Re: What now to call "primitives"?

Thu, 12 Jan 1995 22:42:25 EST

I sent this a week ago as a private post, but since the topic
is continuing on the list, here's a bit more. One evil
correction however. There is one time when I use "primitive"
and I quite delight in doing so: "primitive Christianity."
The term refers in religious studies to the first centuries--
those pre-Constantine years. Of course there's some prefer
to refer to that time period as "Patristics" or "Early Church
Fathers," but I'll stick with "primitive Christianity." For
someone doing Native Religions, it really is nice to turn
the tables.
Maureen Korp
----------------------------Original message----------------------------
Try using the name by which they call themselves and add "people"--
as in, the "Cree" or the "Cree people." If you need a collective,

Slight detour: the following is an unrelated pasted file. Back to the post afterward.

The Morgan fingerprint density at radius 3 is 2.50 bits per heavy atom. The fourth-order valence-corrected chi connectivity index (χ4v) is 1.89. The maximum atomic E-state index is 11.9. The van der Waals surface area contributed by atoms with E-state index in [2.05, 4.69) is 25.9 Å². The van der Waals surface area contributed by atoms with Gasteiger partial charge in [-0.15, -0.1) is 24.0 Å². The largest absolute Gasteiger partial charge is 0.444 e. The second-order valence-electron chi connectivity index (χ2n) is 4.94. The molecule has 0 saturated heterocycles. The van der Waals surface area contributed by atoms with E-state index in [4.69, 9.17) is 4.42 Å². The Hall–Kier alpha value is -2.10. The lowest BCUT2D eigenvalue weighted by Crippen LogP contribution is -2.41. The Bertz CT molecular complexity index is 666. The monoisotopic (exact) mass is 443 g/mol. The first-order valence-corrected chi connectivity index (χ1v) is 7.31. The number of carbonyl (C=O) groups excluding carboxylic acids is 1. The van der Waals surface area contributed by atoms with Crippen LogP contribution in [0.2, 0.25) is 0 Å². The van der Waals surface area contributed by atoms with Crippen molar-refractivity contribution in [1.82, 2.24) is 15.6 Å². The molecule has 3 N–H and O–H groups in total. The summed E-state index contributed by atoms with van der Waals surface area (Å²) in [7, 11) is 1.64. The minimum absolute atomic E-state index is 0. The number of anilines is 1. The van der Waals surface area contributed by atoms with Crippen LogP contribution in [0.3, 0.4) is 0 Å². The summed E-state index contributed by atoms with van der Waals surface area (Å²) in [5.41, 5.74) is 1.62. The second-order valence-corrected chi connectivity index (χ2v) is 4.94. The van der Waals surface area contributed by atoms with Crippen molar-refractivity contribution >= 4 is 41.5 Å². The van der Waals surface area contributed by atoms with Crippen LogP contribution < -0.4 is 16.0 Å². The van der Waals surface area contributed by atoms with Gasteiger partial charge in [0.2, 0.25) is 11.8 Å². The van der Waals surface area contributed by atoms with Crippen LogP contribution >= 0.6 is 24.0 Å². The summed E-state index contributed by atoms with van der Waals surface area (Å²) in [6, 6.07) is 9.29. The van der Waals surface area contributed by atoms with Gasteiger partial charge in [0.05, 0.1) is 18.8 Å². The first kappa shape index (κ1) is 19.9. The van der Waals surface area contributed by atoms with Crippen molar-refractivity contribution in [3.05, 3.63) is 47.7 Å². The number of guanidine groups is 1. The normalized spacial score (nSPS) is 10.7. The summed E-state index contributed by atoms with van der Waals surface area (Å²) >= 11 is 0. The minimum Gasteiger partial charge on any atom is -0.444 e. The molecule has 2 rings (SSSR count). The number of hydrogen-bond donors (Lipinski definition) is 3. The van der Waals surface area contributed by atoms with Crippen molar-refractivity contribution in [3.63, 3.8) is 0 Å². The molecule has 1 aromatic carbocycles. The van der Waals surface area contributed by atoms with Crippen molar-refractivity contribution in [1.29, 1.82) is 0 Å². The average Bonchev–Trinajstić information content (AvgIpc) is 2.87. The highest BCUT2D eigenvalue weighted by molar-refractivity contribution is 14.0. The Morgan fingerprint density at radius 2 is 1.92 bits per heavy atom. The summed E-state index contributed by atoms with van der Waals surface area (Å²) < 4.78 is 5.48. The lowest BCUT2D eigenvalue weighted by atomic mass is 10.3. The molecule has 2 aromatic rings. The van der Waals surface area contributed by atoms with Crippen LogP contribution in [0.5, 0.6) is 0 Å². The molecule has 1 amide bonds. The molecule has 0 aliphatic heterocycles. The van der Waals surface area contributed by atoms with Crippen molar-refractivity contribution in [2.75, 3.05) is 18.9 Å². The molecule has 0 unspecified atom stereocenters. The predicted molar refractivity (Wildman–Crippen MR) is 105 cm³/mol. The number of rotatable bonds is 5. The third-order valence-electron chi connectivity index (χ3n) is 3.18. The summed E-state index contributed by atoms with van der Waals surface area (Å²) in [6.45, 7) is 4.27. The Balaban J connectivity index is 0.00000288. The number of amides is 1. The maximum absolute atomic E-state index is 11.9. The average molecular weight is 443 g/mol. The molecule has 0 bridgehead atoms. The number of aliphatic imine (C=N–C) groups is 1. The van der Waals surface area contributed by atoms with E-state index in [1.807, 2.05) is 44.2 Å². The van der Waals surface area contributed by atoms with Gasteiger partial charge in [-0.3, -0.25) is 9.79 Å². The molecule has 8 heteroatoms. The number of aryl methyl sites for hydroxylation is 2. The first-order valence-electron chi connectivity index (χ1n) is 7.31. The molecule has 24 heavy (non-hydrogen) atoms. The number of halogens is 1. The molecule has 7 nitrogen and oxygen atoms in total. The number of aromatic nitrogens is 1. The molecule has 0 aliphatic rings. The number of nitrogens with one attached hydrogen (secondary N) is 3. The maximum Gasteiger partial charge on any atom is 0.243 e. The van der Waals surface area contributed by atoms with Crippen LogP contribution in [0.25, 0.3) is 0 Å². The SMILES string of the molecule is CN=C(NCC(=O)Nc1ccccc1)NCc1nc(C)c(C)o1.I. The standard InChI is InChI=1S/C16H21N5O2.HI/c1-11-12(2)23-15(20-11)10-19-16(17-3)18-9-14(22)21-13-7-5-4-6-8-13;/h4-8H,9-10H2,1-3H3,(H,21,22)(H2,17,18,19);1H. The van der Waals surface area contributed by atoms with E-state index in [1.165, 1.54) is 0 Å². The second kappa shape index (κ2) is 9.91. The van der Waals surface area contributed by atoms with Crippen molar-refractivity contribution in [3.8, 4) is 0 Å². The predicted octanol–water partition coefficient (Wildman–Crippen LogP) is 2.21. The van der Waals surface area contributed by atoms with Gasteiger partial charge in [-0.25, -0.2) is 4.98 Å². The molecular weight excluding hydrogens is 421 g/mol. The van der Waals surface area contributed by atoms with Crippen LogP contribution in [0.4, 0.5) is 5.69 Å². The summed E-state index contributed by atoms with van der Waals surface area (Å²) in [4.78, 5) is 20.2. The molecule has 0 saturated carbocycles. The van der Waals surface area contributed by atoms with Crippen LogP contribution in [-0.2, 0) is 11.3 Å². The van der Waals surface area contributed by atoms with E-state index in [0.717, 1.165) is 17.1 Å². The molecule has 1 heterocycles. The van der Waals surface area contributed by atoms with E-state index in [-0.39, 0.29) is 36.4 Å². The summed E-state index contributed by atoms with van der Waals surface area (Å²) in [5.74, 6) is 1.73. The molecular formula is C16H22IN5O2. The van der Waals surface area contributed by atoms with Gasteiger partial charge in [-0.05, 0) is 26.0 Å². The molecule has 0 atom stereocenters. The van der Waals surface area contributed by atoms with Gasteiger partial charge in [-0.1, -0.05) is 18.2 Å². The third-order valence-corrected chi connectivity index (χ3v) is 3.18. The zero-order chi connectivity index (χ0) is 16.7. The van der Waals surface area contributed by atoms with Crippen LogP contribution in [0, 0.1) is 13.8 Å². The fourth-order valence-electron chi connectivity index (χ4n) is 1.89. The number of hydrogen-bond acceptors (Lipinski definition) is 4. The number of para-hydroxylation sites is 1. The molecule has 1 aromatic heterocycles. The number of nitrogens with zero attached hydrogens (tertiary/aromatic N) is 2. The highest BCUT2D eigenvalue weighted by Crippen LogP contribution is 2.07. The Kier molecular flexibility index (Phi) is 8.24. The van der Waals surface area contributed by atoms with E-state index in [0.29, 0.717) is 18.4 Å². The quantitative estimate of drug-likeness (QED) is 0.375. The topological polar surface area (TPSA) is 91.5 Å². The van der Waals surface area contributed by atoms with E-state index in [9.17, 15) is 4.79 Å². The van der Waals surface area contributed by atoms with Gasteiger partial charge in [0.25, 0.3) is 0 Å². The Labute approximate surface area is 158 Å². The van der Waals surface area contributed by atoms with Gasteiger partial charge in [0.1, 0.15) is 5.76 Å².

and you will, "peoples" works well added to whatever the needed
descriptive is...."Woodlands peoples" (geographic)
"Algonkian peoples" (language, culture)

need a bigger collective? Well, in my work I use (depending on the
specific need), "Amerindian peoples"
"First Nations"
"First People"
"Native Peoples" (also in lower case)
indigenous people(s)

I think you have to take it case by case. If all else fails, one
could mumble through something like "small-scale societies" and I
have. I have, however, given up on such things as "primal societies"
or "pre-literate" as the phrases sorta stuck in my throat. The above
suggestions are my own. I really haven't run across any good discussion
on this, so I've been playing it by ear.

(PS: Cree might not be the best example. I am not sure that is
current name. These things have been changing. For example, Ojibway--
also spelled Ojibwa and in the U.S. Chippewa--are more and more self-
identified as "Anishnabe." But, no matter, you see the point anyway.)

best wishes,